Today in hockey history, one of the youngest players to win an award (who is a defenseman), an incredible comeback is completed, a ridiculous streak, a ridiculous streak comes to an end, and a very impressive individual feat.
April 26, 1967 – Boston’s Bobby Orr picked up his first of many awards throughout his career, winning the Calder Memorial Trophy for the most outstanding rookie. At just 18 years old, Orr was the youngest player to win the award until Jeff Skinner won the trophy in 2011 at a few months younger (although Orr remains the youngest defenseman to win).
April 26, 1975 – The Islanders beat the Penguins 1-0 in Game 7 of the quarterfinals to complete the second greatest comeback in NHL history; they were down 3-0 in the series and won four straight to become just the second team to come back from a three-game deficit. The first team (as we found out a few days ago) was the Leafs over the Red Wings in 1942, and most recently the Flyers over the Bruins in 2010. I would not want to be a part of one of the teams on the losing end.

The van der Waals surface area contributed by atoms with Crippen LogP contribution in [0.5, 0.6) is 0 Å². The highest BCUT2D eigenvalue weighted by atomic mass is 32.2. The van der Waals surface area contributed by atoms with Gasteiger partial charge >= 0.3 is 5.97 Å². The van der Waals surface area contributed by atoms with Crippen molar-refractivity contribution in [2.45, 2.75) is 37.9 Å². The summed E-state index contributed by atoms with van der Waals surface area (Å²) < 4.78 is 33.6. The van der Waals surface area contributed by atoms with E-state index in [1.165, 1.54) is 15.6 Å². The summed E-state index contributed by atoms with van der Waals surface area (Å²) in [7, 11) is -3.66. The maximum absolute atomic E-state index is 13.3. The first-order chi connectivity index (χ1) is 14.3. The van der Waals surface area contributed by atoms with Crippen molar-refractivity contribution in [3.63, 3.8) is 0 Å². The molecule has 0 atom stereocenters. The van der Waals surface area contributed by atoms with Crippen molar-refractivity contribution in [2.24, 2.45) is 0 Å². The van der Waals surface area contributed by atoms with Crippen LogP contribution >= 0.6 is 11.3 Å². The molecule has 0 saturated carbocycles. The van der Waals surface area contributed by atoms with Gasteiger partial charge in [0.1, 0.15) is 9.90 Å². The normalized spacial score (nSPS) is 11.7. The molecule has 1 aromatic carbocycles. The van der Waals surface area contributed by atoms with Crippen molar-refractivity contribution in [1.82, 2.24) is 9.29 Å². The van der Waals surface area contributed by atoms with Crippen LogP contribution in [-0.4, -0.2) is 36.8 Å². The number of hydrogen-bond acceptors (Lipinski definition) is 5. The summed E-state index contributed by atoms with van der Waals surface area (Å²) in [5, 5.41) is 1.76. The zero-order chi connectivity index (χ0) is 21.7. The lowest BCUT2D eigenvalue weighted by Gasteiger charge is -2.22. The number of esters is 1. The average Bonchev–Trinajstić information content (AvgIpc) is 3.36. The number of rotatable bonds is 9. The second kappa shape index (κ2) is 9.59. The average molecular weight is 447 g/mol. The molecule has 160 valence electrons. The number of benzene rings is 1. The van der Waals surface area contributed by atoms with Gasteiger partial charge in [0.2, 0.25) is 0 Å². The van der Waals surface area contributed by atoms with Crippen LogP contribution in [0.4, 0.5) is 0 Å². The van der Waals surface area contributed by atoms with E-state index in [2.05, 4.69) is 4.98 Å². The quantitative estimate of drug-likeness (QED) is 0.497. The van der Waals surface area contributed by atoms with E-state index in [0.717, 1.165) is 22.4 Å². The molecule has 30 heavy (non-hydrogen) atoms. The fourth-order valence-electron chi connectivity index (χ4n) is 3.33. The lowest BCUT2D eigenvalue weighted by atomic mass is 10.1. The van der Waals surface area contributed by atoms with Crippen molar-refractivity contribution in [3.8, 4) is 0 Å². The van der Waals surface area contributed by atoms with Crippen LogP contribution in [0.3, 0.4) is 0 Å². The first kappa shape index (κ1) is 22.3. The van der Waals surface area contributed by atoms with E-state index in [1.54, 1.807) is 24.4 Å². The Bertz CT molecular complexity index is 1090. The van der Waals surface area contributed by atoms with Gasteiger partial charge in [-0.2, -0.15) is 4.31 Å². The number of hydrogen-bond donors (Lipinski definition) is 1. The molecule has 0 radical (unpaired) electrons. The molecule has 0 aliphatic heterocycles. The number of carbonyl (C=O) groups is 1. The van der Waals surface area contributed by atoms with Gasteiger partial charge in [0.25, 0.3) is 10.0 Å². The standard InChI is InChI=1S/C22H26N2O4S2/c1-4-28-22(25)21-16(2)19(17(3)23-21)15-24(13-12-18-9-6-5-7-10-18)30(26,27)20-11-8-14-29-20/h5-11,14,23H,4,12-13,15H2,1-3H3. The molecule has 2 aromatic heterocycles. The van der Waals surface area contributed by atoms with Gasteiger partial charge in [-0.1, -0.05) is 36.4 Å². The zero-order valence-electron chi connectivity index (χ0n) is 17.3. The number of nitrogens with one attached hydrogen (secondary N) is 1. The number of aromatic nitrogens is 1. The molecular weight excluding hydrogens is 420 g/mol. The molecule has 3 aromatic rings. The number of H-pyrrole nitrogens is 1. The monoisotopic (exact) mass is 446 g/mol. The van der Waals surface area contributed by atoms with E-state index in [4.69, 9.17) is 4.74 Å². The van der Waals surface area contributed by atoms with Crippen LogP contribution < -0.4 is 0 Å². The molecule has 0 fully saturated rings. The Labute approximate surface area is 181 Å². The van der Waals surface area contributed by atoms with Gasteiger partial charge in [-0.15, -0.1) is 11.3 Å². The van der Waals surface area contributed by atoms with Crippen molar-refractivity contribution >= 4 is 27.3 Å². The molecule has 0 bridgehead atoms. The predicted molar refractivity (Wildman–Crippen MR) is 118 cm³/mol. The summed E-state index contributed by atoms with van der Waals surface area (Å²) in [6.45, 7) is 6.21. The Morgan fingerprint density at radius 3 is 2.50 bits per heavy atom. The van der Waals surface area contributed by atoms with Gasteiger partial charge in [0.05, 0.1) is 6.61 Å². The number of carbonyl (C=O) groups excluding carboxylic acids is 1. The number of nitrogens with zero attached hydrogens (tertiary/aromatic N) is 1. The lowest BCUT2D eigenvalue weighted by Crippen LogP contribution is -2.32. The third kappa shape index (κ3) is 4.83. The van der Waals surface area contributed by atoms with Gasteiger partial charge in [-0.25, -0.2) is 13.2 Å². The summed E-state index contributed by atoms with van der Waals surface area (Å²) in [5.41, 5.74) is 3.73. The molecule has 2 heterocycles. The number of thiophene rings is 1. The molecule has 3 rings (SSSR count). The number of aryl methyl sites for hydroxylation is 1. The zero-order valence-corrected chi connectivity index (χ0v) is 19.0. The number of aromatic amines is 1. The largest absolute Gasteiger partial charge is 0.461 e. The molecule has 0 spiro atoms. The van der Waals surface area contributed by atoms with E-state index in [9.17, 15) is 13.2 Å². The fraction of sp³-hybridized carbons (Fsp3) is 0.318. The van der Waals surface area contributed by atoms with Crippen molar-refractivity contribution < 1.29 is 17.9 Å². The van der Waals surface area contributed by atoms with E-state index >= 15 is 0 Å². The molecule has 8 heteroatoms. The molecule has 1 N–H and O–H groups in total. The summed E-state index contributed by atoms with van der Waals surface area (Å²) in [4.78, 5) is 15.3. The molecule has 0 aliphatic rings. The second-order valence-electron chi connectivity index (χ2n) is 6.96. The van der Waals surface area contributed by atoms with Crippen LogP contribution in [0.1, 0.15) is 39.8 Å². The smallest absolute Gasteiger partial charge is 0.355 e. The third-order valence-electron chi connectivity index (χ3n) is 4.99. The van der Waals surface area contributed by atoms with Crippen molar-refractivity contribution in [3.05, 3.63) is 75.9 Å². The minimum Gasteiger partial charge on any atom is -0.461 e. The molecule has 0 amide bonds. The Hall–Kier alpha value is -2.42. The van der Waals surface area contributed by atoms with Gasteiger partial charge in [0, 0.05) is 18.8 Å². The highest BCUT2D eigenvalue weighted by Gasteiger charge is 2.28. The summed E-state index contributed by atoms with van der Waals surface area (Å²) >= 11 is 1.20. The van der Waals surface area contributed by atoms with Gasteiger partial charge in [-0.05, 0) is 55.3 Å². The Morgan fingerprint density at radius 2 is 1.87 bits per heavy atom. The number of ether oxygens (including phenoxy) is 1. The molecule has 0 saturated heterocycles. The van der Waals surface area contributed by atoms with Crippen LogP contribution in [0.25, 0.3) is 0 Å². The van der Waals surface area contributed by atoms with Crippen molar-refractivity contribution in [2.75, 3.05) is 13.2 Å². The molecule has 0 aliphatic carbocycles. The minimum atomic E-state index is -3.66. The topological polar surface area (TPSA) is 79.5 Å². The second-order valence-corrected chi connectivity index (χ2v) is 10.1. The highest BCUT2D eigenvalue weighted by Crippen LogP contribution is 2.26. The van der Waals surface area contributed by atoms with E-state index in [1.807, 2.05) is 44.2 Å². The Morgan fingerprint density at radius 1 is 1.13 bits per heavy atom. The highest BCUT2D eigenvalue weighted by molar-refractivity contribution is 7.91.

April 26, 1977 – The Canadiens shutout the Islanders 3-0 in Game 2 of the semi-finals to extend their home winless streak to 38 games, which included four playoff wins, obviously an NHL record. Talk about getting your money’s worth as a Habs fan.
April 26, 1988 – The Bruins beat the Canadiens 4-1 in Game 5 of the Adams Division Finals to win the series…the first time Boston beat Montreal in a series since 1943. I’ll do the math for you – that’s 45 years without beating their hated rivals in a series, which is amazing considering that they had to play each other a few times in the Original Six Era (from 1943 to 1967). The Bruins did win a Cup in that span, though, so it wasn’t all bad.
April 26, 1997 – Philadelphia’s Rod Brind’Amour scored two shorthanded goals to tie the playoff record for shorties in game…and he did so in a span of 54 seconds. Yep, it took him one penalty kill to tie an NHL record. The feat came in a Flyers 6-3 win over the Penguins in Game 5 of the quarter-finals.
Source: Hockey Hall of Fame